How does the chemical distribution industry prepare for this new or at least changing role?
N. Prior: Simply having a competitive product is no longer good enough. Customers and principals are ever more demanding. Distributors must look at their organizations and create suitable strategies, have the right people and invest in their businesses. They must embrace the latest technologies where they are appropriate and ensure that their operations are adding value both internally and externally. They need to ensure that the “customer experience” is the right one and understand that the generations coming through have different requirements on how they are communicated with, how they buy and how they find information. Every closer partnerships on technical and supply chain support will be needed. How for instance can Artificial Intelligence be used? On top of this, companies need to consider how they can be better corporate citizens. The wider public are looking for ethical and responsible products, and our customers will be looking to us for the same.
“Like it or not, technology is here and growing at an exponential rate, we need to consider it further.”
Digitalization has proven to be a disruptive force in many industries, providing entry points for new market participants. Are chemical distributors looking to protect their businesses from such outside influences or rather utilizing them to develop a future-proof business model?
F. Schneider: Protection never helped in free market and business environments. Cooperation and participation will lead to better understanding of all options the digital world and community are offering to chemical distribution. This is why FECC welcomes and opens towards the new digital players that are entering the arena of chemical distribution and recommends its members to share this path. We should not see these as “outside influences” but make them part of daily assessments.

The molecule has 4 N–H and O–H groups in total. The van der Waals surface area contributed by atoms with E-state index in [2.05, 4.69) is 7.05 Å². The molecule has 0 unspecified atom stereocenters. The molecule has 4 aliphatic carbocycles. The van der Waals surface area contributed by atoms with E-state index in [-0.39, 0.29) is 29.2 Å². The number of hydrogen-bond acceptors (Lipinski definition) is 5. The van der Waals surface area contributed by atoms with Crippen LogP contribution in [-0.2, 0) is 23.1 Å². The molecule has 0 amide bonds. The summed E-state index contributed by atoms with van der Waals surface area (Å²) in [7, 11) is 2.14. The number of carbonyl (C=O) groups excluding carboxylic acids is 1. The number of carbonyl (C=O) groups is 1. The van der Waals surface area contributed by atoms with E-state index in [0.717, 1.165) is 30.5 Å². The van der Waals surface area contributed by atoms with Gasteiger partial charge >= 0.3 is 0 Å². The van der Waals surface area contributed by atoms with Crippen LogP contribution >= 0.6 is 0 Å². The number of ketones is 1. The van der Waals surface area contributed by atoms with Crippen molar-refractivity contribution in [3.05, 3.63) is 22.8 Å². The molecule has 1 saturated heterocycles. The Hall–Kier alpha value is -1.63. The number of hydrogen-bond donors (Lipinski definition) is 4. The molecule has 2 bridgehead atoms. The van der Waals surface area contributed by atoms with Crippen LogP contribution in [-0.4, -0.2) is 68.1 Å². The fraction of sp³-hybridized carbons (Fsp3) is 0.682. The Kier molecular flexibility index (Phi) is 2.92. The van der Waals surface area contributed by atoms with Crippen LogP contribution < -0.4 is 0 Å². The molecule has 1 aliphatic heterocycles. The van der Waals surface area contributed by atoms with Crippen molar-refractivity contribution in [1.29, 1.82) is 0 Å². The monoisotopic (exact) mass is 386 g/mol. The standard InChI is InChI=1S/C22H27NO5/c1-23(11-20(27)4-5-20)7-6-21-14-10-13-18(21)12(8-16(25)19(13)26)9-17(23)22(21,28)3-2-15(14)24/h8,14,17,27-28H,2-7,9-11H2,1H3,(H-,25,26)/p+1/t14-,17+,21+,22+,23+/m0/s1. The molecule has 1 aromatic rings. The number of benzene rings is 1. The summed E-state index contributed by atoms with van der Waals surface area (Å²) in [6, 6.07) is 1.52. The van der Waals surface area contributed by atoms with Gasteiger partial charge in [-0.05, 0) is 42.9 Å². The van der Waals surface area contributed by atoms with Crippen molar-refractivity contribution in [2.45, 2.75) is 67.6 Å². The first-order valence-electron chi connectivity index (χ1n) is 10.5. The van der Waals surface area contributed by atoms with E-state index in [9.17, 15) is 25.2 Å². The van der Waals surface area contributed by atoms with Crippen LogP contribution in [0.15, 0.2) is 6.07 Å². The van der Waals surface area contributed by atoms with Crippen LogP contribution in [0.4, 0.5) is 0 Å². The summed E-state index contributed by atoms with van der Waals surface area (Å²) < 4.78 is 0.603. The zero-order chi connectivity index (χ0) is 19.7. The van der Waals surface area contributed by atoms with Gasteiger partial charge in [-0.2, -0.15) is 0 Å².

Previous FECC annual congresses already focused on ‘Chemical Distribution 4.0’. After a couple of years of discussion, how well prepared is the chemical distribution industry for the challenges that come along with digitalization in various aspects?
N. Prior: I would like to believe that the message has started to gain traction. For many years technologies such as EDI [electronic data interchange (editor’s note)] have been in use, as have websites. Now, distributors are looking at and creating platforms in order to market over the internet, but this is just the beginning. Consideration must be given as to how AI and bots, virtual or augmented reality, internet of things, blockchain, amongst others, can find appropriate and value creating roles within companies. Like it or not, technology is here and growing at an exponential rate, we need to consider it further.
“Protection never helped in free market and business environments.”
At the FECC Congress 2019, participants will share their visions for chemical distributors. Which are the topics to be discussed?
F. Schneider: We chose the theme “Voices of the Future” as we actually see a strong and significant turn in our society, which has a similarly strong direct impact on our business environment. The generation of baby boomers will be reaching retirement age in the coming years, with a new generation arriving commanding a fundamentally different personal value scorecard. Communication speed has increased as have information volumes.